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Fireworks safety guide

Illegal fireworks pose significant dangers to the safety of our residents and their property. They do not belong in our communities.

For the past several weeks, our city has been grappling with the incessant firing of firecrackers and fireworks. We have information, resources, and advocacy tools to help you push towards positive change in your community.

Watch: Fireworks aren't all fun and games

Noise and mental health

NOISE LEVELS 

Sound levels from incessant use of fireworks are unreasonably loud. The City of Boston states that unreasonable sound levels are anything louder than 50 decibels from 11 p.m. to 7 a.m, or anything louder than 70 dB at anytime.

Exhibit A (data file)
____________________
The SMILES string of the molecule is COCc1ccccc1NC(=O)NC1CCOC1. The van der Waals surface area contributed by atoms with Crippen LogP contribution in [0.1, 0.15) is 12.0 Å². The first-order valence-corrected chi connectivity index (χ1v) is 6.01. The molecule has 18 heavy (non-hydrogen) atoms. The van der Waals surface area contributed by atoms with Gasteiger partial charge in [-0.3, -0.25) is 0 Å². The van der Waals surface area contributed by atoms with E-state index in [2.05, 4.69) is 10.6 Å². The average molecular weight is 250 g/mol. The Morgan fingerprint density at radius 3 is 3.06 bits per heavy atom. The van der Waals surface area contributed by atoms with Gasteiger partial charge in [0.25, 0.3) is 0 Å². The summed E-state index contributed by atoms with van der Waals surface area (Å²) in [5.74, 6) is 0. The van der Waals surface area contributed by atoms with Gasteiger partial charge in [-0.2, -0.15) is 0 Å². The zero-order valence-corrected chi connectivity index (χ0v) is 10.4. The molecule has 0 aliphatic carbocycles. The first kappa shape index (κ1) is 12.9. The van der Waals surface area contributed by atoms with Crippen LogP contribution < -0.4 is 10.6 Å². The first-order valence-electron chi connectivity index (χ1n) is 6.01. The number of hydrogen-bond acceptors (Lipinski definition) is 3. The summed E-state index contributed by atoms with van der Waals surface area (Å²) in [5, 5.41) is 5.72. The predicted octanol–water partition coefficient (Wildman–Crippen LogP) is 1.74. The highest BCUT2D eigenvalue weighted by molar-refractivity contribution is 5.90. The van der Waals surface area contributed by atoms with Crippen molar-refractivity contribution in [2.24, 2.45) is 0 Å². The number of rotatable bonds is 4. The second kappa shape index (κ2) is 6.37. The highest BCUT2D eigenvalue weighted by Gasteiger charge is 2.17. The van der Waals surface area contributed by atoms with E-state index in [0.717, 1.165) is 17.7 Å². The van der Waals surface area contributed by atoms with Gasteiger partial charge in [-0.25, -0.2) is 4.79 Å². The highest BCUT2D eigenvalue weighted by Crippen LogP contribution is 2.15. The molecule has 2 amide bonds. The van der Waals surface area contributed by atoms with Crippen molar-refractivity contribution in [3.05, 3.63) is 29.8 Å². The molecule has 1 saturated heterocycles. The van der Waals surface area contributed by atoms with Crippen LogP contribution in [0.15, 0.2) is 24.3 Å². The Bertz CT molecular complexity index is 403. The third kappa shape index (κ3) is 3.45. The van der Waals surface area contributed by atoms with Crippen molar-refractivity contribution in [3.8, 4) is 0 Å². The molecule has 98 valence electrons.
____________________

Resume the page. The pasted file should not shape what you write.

On average, daytime sound levels in the City of Boston are 62 decibels (dBA), while nighttime sound levels are 58 dBA. Sound levels from fireworks are intermittent, random, and loud, measuring 130 - 150 decibels. 

Sound levels from fireworks are a public health issue. Firework noise may trigger a flight-or-fight stress response. Sound levels 5.5 decibels and higher have been shown to be associated with negative mental and  physical health outcomes. These include the manifestation of serious diseases, such as hypertension and heart disease.

Mental health impact

Many residents describe firework sounds as triggering. That’s especially true for those who have experienced trauma resulting from guns or bombs. Firework noise may also trigger feelings of anxiety and hopelessness. Results from the Community Noise Lab’s 2016 Greater Boston Neighborhood Noise report sheds light on these feelings. Residents felt that noise in their communities was: